Some places are more liberal than others, and as it stands, Washington is surprisingly liberal on gun laws considering it’s a bluer-than-blue-found-in-nature blue state.

          What the state law says is that no municipality may enact any restriction or regulation which goes beyond the state statutes.

          I actually think that’s pretty reasonable. It doesn’t really say anything about banning guns, but I do strongly believe it’s the only reason there is no defacto gun ban in Seattle like there is in Chicago. It’s because they can’t.

  7. I’m pretty sure it’s illegal to comment on this…

  8. Lieu did author one good bill, which celebrates the anniversary of the signing of the U.S. Constitution.

    Wrong. A meaningless, symbolic gesture, and a waste of tax dollars. You should know better.

    1. When legislators author bills to honor a thing, presume that they honor it in name to make up for violating it in deed.

  9. “Everything that is not banned is mandatory”
    People have started voting with their feet, the people with the MONEY have started voting with their feet.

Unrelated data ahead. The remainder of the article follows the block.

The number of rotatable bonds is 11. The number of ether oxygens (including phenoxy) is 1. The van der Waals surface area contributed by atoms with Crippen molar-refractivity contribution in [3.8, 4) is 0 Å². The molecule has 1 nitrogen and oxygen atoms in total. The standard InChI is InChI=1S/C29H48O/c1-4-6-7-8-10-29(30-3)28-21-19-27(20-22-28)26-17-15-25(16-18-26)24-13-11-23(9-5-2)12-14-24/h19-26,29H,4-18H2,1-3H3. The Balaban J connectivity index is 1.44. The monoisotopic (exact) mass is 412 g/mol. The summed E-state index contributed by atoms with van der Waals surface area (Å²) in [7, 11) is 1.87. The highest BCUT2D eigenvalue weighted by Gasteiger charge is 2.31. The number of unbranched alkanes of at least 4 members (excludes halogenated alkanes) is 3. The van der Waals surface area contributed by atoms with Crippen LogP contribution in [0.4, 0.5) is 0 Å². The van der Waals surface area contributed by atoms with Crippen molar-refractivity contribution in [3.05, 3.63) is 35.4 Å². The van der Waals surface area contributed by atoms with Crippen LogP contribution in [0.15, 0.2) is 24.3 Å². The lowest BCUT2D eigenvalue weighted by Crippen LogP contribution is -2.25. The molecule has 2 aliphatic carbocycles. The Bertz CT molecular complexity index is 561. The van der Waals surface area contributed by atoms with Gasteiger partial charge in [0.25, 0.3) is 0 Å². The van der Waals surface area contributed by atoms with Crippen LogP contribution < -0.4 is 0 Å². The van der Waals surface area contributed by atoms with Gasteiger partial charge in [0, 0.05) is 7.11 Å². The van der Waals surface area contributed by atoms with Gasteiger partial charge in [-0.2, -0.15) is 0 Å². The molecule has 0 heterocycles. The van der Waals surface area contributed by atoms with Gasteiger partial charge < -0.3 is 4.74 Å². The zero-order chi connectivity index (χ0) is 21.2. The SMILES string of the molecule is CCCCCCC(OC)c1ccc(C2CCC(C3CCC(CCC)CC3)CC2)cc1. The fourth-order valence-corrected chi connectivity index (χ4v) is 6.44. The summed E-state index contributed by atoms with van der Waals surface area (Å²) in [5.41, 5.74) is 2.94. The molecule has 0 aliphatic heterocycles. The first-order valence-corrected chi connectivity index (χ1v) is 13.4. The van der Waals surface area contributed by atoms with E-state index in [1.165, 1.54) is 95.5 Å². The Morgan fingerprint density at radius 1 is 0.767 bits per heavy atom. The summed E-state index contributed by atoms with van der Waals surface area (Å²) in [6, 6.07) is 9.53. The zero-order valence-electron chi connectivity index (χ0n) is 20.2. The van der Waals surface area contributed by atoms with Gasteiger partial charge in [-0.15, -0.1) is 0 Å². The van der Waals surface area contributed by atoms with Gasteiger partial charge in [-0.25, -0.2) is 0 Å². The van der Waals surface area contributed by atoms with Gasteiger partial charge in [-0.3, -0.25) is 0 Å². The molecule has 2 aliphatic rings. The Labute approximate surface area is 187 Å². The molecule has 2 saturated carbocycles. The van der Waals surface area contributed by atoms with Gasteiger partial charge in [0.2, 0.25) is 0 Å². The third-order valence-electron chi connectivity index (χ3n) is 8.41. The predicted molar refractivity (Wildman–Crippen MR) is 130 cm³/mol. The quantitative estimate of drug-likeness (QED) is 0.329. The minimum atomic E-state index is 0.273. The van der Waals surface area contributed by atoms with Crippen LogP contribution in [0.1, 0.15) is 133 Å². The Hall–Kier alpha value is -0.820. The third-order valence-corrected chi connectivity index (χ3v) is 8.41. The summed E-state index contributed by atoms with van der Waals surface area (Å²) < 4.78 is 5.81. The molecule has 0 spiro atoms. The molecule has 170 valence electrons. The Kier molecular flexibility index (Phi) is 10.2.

Businesses and individuals who are fed up with the out of control gerrymandered state of affairs in Sacramento are leaving the state in ever increasing numbers.
    The whole situation will implode when there are no more businesses and wealth individuals left to loot. The first tremors of the impending disaster are being seen in the increasing number of cities declaring bankruptcy.
    The gravy train is off the rails, the wheels just haven’t stopped turning yet.

  10. “Sen. Ted Lieu, the Torrance Democrat who authored the gay-therapy ban, called the therapy “quackery,” but now teens and parents are more likely to head to real quacks?shamans without licenses or training. Or they will turn to religious practitioners.”